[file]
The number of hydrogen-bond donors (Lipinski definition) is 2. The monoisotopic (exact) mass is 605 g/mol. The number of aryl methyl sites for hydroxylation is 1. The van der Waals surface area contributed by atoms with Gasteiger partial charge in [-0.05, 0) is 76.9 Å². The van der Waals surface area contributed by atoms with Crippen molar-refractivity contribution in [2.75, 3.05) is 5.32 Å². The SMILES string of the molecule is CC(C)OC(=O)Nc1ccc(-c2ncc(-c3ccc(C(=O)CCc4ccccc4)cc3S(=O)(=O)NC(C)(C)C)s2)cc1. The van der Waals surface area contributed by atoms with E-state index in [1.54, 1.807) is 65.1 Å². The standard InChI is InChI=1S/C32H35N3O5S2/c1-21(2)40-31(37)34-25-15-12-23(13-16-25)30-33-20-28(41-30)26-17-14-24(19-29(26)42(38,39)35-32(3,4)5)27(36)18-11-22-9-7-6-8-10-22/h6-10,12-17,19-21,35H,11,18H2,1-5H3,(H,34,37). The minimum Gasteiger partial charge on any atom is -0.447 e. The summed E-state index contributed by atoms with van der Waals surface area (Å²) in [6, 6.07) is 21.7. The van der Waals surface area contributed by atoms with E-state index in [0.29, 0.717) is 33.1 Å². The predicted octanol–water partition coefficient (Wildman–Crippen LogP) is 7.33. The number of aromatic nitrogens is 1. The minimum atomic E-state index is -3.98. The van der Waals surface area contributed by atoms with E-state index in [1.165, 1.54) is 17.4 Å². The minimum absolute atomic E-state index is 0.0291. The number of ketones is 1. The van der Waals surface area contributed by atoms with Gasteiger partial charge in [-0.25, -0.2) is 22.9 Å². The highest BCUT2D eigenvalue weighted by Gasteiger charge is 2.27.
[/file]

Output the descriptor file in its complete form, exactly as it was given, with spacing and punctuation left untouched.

The number of hydrogen-bond donors (Lipinski definition) is 2. The monoisotopic (exact) mass is 605 g/mol. The number of aryl methyl sites for hydroxylation is 1. The van der Waals surface area contributed by atoms with Gasteiger partial charge in [-0.05, 0) is 76.9 Å². The van der Waals surface area contributed by atoms with Crippen molar-refractivity contribution in [2.75, 3.05) is 5.32 Å². The SMILES string of the molecule is CC(C)OC(=O)Nc1ccc(-c2ncc(-c3ccc(C(=O)CCc4ccccc4)cc3S(=O)(=O)NC(C)(C)C)s2)cc1. The van der Waals surface area contributed by atoms with E-state index in [1.54, 1.807) is 65.1 Å². The standard InChI is InChI=1S/C32H35N3O5S2/c1-21(2)40-31(37)34-25-15-12-23(13-16-25)30-33-20-28(41-30)26-17-14-24(19-29(26)42(38,39)35-32(3,4)5)27(36)18-11-22-9-7-6-8-10-22/h6-10,12-17,19-21,35H,11,18H2,1-5H3,(H,34,37). The minimum Gasteiger partial charge on any atom is -0.447 e. The summed E-state index contributed by atoms with van der Waals surface area (Å²) in [6, 6.07) is 21.7. The van der Waals surface area contributed by atoms with E-state index in [0.29, 0.717) is 33.1 Å². The predicted octanol–water partition coefficient (Wildman–Crippen LogP) is 7.33. The number of aromatic nitrogens is 1. The minimum atomic E-state index is -3.98. The van der Waals surface area contributed by atoms with E-state index in [1.165, 1.54) is 17.4 Å². The minimum absolute atomic E-state index is 0.0291. The number of ketones is 1. The van der Waals surface area contributed by atoms with Gasteiger partial charge in [-0.25, -0.2) is 22.9 Å². The highest BCUT2D eigenvalue weighted by Gasteiger charge is 2.27.